bde at zeta.org.au
Fri Nov 12 08:22:01 PST 2004
On Thu, 11 Nov 2004, Arne W=F6rner wrote:
> I just read in the BUGS section of the man page of rtprio(1), that system=
> are never preemted.
This is out of date. System calls are sometimes preempted in -current.
> Does that mean, that a "read(fd,buffer,10000000)" blocks all other proces=
> until 10^7 bytes are read even if fd points to a file on a very slow and =
> floppy disc?
It meant that long ago when 10^7 bytes was a lot of memory and took
about 1 second to read from /dev/zero. The problem was worked around
for some syscalls by giving up control every few ticks (every 1/5
second, which is more than a few (?)) in uiomove(). Things work
a little differently in -current. The timeout for giving up control
is broken since it is reset on every context switch and -current
switches contexts too much (on every non-fast interrupt...); thus
the timeout rarely expires. However, switching contexts preempts
the process often enough.
Core dumps were fixed similarly.
> Unfortunately I am quite sure, that I would not find out the truth by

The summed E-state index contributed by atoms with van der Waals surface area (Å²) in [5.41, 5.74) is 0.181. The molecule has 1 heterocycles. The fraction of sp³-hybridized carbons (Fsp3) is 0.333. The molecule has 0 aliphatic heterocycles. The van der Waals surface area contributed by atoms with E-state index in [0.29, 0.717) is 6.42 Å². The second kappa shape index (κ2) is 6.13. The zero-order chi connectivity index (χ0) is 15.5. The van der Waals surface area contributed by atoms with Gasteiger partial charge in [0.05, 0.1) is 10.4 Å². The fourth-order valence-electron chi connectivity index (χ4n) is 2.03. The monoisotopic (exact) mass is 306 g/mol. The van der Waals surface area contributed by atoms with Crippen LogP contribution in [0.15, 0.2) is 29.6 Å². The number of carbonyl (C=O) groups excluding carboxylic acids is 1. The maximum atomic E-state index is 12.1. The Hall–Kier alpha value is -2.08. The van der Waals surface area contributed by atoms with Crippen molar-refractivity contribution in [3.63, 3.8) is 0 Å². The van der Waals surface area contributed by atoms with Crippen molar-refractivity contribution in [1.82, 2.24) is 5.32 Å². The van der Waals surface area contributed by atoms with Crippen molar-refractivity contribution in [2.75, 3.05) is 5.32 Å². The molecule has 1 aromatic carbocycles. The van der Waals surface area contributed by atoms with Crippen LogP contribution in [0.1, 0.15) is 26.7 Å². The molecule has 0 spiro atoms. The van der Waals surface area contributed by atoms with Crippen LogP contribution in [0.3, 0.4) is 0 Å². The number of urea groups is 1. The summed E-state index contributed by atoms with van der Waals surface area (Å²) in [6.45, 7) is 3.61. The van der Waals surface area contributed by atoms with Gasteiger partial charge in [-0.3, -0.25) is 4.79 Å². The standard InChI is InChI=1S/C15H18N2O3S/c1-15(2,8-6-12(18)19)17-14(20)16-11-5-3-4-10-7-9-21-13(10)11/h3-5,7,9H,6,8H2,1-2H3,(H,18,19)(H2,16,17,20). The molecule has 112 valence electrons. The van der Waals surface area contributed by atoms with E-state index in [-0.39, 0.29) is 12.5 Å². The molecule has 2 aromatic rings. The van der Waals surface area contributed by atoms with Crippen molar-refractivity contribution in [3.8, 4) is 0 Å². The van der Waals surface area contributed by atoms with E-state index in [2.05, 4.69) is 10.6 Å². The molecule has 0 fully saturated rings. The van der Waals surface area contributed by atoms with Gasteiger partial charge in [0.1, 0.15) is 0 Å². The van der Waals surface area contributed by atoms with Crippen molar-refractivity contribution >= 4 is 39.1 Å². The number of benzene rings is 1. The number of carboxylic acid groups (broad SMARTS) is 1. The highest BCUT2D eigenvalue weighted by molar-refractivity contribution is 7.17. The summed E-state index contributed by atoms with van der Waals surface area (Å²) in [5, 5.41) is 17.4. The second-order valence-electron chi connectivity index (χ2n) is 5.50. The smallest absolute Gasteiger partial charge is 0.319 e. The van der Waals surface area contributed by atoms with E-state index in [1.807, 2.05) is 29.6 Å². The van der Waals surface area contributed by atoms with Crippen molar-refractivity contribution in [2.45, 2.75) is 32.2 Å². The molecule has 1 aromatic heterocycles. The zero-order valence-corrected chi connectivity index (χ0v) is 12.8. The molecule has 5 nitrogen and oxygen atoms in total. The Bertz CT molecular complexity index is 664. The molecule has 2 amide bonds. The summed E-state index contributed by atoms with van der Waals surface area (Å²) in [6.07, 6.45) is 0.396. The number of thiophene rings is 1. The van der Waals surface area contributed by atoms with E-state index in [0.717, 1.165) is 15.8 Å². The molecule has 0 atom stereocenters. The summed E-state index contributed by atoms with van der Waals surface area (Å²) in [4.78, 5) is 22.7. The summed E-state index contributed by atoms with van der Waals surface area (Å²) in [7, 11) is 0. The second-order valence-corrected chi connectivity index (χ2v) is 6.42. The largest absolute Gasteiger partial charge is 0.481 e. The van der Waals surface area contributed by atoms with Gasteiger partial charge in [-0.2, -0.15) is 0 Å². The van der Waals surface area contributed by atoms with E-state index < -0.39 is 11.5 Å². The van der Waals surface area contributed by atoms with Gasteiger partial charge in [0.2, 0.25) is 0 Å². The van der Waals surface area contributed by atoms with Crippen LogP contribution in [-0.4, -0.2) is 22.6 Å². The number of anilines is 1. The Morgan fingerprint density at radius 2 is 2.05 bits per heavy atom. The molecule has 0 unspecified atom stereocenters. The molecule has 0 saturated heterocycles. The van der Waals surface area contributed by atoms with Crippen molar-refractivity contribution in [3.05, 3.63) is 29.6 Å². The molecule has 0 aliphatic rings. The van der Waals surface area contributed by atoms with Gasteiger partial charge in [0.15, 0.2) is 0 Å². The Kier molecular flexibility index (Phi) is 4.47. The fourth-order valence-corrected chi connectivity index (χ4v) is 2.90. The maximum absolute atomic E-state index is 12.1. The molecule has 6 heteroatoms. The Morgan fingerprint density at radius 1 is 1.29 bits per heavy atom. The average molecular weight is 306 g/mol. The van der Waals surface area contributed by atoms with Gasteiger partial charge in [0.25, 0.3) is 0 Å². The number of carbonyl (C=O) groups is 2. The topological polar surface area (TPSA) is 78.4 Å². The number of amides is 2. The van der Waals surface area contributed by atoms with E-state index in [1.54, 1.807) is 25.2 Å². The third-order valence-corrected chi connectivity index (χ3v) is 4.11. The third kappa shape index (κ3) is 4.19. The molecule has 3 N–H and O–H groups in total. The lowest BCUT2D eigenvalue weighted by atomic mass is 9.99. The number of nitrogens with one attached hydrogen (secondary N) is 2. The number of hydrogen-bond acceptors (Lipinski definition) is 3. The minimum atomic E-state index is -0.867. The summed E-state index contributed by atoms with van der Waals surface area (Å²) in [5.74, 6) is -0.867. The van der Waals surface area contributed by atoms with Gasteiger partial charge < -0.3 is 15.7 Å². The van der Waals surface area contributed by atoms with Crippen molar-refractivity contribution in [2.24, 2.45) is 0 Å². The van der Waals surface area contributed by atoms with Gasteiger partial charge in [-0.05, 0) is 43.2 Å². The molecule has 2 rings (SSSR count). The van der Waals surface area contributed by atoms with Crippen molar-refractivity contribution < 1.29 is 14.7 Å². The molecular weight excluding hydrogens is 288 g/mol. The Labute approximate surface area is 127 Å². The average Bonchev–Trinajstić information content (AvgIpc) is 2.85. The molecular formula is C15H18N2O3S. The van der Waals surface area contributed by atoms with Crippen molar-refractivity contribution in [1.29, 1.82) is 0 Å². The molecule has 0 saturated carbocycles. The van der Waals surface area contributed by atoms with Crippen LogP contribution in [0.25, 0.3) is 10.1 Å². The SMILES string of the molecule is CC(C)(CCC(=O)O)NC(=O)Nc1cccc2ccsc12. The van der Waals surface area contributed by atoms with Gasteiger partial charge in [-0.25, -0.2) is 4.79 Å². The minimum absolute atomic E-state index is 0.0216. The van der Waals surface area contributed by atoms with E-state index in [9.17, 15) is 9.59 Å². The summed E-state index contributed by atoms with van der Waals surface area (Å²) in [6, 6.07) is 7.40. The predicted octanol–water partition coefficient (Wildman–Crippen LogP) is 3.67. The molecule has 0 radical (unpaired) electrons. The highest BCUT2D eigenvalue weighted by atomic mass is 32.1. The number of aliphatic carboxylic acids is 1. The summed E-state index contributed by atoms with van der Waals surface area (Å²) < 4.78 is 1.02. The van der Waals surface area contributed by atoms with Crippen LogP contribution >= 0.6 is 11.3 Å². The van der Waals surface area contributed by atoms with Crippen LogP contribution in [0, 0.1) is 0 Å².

> experimentation or by looking at source code. Sorry...
Try looking at the gzip image activator and large sysctls, and running
them under non-current.
gunzipping takes much longer than copying out data. It's possible to
have a tiny input file that wants to expand to many gigabytes in memory
to run. If it is too big then it won't fit but the gzip image activator
will take a long time to expand the part that fits.
Almost any sysctl that copies out a huge amount of data and doesn't
explictly give up control will not be preempted for too long. I've
written too many such sysctls for debugging. Typically they print out
trace buffers in a human readable form. Formatting (printf) takes
much longer than copying, and I sometimes make the trace buffers larger
(several MB) giving possibly hundreds of MB of output.
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